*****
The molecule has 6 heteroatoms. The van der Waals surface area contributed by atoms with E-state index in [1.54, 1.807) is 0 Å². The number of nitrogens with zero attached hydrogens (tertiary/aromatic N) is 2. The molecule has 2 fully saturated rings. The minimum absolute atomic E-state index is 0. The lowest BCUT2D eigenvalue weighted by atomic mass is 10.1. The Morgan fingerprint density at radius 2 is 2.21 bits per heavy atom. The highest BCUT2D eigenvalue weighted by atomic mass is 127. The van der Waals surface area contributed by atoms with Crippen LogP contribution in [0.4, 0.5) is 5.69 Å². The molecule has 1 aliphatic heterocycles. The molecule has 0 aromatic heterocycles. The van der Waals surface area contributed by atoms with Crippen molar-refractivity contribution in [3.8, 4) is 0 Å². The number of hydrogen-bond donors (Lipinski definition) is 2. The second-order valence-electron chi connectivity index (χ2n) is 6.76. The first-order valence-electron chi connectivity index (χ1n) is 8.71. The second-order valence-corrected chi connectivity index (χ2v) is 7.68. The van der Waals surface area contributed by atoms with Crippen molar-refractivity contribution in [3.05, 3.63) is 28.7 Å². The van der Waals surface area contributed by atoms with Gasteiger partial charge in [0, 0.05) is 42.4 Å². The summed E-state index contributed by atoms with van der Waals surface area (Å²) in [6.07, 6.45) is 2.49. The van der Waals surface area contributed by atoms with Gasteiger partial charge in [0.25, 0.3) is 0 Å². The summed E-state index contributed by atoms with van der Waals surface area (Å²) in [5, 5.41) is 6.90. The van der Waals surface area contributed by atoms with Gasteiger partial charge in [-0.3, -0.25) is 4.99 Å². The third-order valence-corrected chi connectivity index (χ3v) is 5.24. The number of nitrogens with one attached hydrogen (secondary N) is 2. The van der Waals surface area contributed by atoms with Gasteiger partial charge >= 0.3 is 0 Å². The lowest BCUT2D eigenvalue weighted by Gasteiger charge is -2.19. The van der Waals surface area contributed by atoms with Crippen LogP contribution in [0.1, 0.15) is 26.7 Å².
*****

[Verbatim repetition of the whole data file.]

The molecule has 6 heteroatoms. The van der Waals surface area contributed by atoms with E-state index in [1.54, 1.807) is 0 Å². The number of nitrogens with zero attached hydrogens (tertiary/aromatic N) is 2. The molecule has 2 fully saturated rings. The minimum absolute atomic E-state index is 0. The lowest BCUT2D eigenvalue weighted by atomic mass is 10.1. The Morgan fingerprint density at radius 2 is 2.21 bits per heavy atom. The highest BCUT2D eigenvalue weighted by atomic mass is 127. The van der Waals surface area contributed by atoms with Crippen LogP contribution in [0.4, 0.5) is 5.69 Å². The molecule has 1 aliphatic heterocycles. The molecule has 0 aromatic heterocycles. The van der Waals surface area contributed by atoms with Crippen molar-refractivity contribution in [3.8, 4) is 0 Å². The number of hydrogen-bond donors (Lipinski definition) is 2. The second-order valence-electron chi connectivity index (χ2n) is 6.76. The first-order valence-electron chi connectivity index (χ1n) is 8.71. The second-order valence-corrected chi connectivity index (χ2v) is 7.68. The van der Waals surface area contributed by atoms with Crippen molar-refractivity contribution in [3.05, 3.63) is 28.7 Å². The van der Waals surface area contributed by atoms with Gasteiger partial charge in [0, 0.05) is 42.4 Å². The summed E-state index contributed by atoms with van der Waals surface area (Å²) in [6.07, 6.45) is 2.49. The van der Waals surface area contributed by atoms with Gasteiger partial charge in [0.25, 0.3) is 0 Å². The summed E-state index contributed by atoms with van der Waals surface area (Å²) in [5, 5.41) is 6.90. The van der Waals surface area contributed by atoms with Gasteiger partial charge in [-0.3, -0.25) is 4.99 Å². The third-order valence-corrected chi connectivity index (χ3v) is 5.24. The number of nitrogens with one attached hydrogen (secondary N) is 2. The van der Waals surface area contributed by atoms with Gasteiger partial charge >= 0.3 is 0 Å². The lowest BCUT2D eigenvalue weighted by Gasteiger charge is -2.19. The van der Waals surface area contributed by atoms with Crippen LogP contribution in [0.1, 0.15) is 26.7 Å².